Creating and inserting blocks
Video: Creating and inserting blocksWhen working in a production environment, blocks are an essential part of our workflow. Efficient use of blocks can save us a great deal of time when working with duplicated geometry. In this lesson we're going to explore the workflow behind creating and inserting blocks using the Mac edition of AutoCAD. On my screen I have a drawing of an architectural floor plan. Notice that some of the doorways are in need of a door. To be more specific, the doorways I'm talking about are the ones that require a 32 inch door. Right here I've created some geometry that represents a 32-inch door; let's convert this geometry into a block.
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AutoCAD 2011: Migrating from Windows to Mac with Jeff Bartels covers the fundamental differences between the 2011 Mac OS X version of AutoCAD and the venerable PC edition, allowing designers to leverage existing AutoCAD skills and easily transition to the new environment. This course runs through both a typical 2D and 3D design workflow, covering its workspace, tools, customization options, and strategies users can apply working in a mixed Windows and Mac environment. Exercise files are included with the course.
- Adjusting preferences
- Customizing the interface
- Opening and managing drawings
- Constructing a 2D drawing
- Creating and inserting block references
- Building a library using the Content Manager
- Making references to external files and images
- Plotting drawings
- Creating a model in 3D space
Creating and inserting blocks
When working in a production environment, blocks are an essential part of our workflow. Efficient use of blocks can save us a great deal of time when working with duplicated geometry. In this lesson we're going to explore the workflow behind creating and inserting blocks using the Mac edition of AutoCAD. On my screen I have a drawing of an architectural floor plan. Notice that some of the doorways are in need of a door. To be more specific, the doorways I'm talking about are the ones that require a 32 inch door. Right here I've created some geometry that represents a 32-inch door; let's convert this geometry into a block.
To do that, I'll move over to the toolset palette, and I'll launch the Block command. I will then give my block a name. Now if open this flyout, you can see that there are several blocks in this drawing already. I'm going to stick with the same naming convention, and I'll call my block DOOR-32inch and I'll press Tab to accept that value. Then I'll click Select objects, and then I'll select the entities that make up my block. When I'm finished, I'll press return. Now what do I want to do with these original entities? Do I want them to be converted into the first block insertion? Would I like to retain the objects as they are or would I like to delete them? I'm going to leave this set to Delete, and then I'll come over and click Pick point.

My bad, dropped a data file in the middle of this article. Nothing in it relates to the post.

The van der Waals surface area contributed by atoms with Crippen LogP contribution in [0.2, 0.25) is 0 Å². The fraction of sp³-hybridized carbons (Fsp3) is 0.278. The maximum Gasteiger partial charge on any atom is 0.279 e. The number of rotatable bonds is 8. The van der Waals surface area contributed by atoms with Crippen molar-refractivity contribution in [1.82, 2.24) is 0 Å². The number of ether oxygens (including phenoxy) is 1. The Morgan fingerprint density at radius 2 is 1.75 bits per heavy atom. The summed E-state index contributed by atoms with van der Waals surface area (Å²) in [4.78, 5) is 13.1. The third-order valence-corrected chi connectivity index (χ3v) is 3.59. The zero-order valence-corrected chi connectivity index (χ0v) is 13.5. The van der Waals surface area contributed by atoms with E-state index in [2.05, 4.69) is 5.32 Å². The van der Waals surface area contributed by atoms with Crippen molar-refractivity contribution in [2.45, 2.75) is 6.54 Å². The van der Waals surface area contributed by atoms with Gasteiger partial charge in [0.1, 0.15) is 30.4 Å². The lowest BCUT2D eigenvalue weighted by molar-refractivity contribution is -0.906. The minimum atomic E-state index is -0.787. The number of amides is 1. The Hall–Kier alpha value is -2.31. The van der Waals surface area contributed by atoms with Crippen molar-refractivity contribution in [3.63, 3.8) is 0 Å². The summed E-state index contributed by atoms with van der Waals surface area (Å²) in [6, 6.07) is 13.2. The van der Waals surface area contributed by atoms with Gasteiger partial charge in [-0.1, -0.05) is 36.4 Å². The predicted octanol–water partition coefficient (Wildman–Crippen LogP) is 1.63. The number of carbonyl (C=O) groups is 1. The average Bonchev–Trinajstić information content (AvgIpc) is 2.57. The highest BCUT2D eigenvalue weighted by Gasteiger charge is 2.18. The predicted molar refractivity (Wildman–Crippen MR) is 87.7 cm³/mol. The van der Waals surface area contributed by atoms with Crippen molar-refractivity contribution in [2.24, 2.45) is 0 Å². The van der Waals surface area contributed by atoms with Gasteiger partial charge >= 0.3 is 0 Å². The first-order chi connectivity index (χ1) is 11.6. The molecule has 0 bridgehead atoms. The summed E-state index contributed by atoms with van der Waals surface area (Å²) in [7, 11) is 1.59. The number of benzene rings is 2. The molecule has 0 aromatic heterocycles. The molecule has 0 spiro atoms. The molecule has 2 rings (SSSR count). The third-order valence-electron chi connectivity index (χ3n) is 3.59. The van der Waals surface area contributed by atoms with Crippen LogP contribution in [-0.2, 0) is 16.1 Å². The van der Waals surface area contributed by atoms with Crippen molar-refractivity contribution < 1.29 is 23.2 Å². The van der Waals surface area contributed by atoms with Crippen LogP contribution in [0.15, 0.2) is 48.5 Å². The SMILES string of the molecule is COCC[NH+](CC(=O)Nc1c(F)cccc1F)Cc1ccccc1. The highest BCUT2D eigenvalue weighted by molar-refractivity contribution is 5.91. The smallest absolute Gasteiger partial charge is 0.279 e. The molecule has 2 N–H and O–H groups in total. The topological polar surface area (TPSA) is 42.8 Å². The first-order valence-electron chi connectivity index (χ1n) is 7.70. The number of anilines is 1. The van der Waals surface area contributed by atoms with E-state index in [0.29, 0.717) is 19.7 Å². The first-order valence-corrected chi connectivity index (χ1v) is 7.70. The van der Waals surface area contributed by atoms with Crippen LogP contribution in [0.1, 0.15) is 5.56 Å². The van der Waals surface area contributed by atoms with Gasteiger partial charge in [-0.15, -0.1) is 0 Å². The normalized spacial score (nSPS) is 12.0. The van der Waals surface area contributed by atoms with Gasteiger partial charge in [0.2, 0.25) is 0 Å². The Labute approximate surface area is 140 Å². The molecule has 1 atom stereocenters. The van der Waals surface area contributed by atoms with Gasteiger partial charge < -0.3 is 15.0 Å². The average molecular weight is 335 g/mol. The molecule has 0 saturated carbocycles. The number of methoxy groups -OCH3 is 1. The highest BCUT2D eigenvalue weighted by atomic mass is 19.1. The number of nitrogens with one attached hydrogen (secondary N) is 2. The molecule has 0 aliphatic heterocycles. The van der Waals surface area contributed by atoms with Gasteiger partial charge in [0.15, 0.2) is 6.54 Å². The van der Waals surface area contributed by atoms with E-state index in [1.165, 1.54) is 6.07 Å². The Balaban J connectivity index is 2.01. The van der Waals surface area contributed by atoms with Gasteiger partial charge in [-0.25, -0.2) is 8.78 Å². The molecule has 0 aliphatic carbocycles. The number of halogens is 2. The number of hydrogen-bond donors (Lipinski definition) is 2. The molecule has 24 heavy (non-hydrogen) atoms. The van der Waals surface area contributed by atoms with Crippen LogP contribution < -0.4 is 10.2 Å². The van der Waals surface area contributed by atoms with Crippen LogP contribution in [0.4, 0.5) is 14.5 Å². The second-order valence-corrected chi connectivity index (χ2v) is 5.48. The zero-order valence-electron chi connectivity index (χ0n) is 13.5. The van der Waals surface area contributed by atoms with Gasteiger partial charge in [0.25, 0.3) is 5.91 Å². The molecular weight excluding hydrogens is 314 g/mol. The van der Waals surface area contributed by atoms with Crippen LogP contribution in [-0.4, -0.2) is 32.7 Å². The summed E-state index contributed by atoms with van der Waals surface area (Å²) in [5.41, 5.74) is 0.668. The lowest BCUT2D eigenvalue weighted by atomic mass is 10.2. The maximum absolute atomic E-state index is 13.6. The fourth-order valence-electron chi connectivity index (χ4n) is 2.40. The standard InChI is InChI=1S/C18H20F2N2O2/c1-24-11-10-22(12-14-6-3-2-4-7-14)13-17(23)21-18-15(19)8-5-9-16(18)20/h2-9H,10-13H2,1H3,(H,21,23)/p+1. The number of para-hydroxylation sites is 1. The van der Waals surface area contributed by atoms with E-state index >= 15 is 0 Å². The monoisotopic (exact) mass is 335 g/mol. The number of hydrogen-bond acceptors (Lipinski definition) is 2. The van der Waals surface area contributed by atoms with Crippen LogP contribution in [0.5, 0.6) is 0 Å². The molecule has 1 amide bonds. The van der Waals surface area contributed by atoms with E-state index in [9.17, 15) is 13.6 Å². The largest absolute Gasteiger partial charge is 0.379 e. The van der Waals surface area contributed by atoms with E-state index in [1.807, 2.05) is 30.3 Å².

I'm going to select the endpoint right here. This will be the insertion point for my block. Notice we have the same Block Behavior, Units, and Description settings that we see on the Windows platform. In fact, if I wanted to, I can click this check to open this block in the Block Editor. For right now, I'm going to leave this alone. We will talk about the Block Editor in the next lesson. To finish my block, I'll click the Create Block button. At this point, I don't need these dimensions anymore. To erase these, I'll select both of them, and then I'll press my Delete key. Okay.
Let's insert our new block. To do that, I'll move over to the toolset palette and I'll launch the Insert command. Then I'll use this flyout to select the block I'd like to insert. Notice we get a nice large preview over here on the right. To specify my Block Insertion Options I'll click this arrow. This is where I can give AutoCAD specific values for the block's Insertion Point, Rotation, and Scale or I can click the Specify option to specify that particular value on screen.
I would like to specify the block's Insertion Point and Rotation on screen, and I'll leave the Scale set to 1 because I want this geometry to come in at the same size in which it was created. Let's click Insert. I will then place my block at the endpoint of this line, and I'm going to move down and lock the Ortho. This will make it easier to select the rotation angle. I'm just going to pull straight down and click to finish my insertion. Let's try another. I'll pan the drawing down, and then I'll press my Spacebar to re-launch the Insert command.
AutoCAD remembers all of the previous settings. I'll click the Insert button and I'll place this block at the endpoint of this line. I'll pull to the right to define the rotation angle and I'll click on screen to finish. Let's do one more. I'll pan this down a little bit further. I'll press my Spacebar to re-enter the command. I'll click Insert, I'll place it at the endpoint here, I'll pull to the right, and click. So when it comes to creating and inserting blocks, you'll find that the Mac edition of AutoCAD uses the same workflow as the Windows version.
Likewise, if you have an existing block library, feel free to incorporate those symbols into your workflow. The Mac edition of AutoCAD will support any block created on the Windows platform.
There are currently no FAQs about AutoCAD 2011: Migrating from Windows to Mac.